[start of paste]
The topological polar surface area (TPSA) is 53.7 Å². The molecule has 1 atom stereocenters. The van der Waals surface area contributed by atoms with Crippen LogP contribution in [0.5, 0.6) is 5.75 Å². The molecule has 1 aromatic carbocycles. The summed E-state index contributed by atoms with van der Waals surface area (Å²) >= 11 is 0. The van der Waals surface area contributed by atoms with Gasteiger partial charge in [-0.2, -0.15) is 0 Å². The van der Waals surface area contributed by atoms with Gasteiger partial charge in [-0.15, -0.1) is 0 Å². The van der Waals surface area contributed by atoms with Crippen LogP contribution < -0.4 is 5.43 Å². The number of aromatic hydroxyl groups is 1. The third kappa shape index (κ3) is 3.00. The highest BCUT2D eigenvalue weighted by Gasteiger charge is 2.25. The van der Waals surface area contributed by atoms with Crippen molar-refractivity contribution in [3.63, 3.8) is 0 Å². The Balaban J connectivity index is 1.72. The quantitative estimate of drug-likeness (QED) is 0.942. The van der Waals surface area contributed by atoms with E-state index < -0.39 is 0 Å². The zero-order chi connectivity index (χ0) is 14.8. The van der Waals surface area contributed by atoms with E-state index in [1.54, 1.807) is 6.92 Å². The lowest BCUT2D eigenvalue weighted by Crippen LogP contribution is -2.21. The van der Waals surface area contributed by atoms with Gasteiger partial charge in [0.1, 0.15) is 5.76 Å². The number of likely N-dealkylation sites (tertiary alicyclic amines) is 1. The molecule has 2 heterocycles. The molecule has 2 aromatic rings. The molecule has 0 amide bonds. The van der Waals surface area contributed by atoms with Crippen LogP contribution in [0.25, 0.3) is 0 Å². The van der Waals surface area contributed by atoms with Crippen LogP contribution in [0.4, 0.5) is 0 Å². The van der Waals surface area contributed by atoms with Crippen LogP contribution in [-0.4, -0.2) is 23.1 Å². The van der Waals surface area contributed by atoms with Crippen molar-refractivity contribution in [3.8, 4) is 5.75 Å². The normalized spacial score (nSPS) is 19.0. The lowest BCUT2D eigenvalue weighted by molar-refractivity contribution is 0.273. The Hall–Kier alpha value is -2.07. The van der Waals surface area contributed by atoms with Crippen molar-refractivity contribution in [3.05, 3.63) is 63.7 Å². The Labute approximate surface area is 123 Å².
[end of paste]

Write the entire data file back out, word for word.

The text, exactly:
The topological polar surface area (TPSA) is 53.7 Å². The molecule has 1 atom stereocenters. The van der Waals surface area contributed by atoms with Crippen LogP contribution in [0.5, 0.6) is 5.75 Å². The molecule has 1 aromatic carbocycles. The summed E-state index contributed by atoms with van der Waals surface area (Å²) >= 11 is 0. The van der Waals surface area contributed by atoms with Gasteiger partial charge in [-0.2, -0.15) is 0 Å². The van der Waals surface area contributed by atoms with Gasteiger partial charge in [-0.15, -0.1) is 0 Å². The van der Waals surface area contributed by atoms with Crippen LogP contribution < -0.4 is 5.43 Å². The number of aromatic hydroxyl groups is 1. The third kappa shape index (κ3) is 3.00. The highest BCUT2D eigenvalue weighted by Gasteiger charge is 2.25. The van der Waals surface area contributed by atoms with Crippen molar-refractivity contribution in [3.63, 3.8) is 0 Å². The Balaban J connectivity index is 1.72. The quantitative estimate of drug-likeness (QED) is 0.942. The van der Waals surface area contributed by atoms with E-state index < -0.39 is 0 Å². The zero-order chi connectivity index (χ0) is 14.8. The van der Waals surface area contributed by atoms with E-state index in [1.54, 1.807) is 6.92 Å². The lowest BCUT2D eigenvalue weighted by Crippen LogP contribution is -2.21. The van der Waals surface area contributed by atoms with Gasteiger partial charge in [0.1, 0.15) is 5.76 Å². The number of likely N-dealkylation sites (tertiary alicyclic amines) is 1. The molecule has 2 heterocycles. The molecule has 2 aromatic rings. The molecule has 0 amide bonds. The van der Waals surface area contributed by atoms with Crippen LogP contribution in [0.25, 0.3) is 0 Å². The van der Waals surface area contributed by atoms with Crippen LogP contribution in [0.4, 0.5) is 0 Å². The van der Waals surface area contributed by atoms with Crippen LogP contribution in [-0.4, -0.2) is 23.1 Å². The van der Waals surface area contributed by atoms with Crippen molar-refractivity contribution in [3.8, 4) is 5.75 Å². The normalized spacial score (nSPS) is 19.0. The lowest BCUT2D eigenvalue weighted by molar-refractivity contribution is 0.273. The Hall–Kier alpha value is -2.07. The van der Waals surface area contributed by atoms with Crippen molar-refractivity contribution in [3.05, 3.63) is 63.7 Å². The Labute approximate surface area is 123 Å².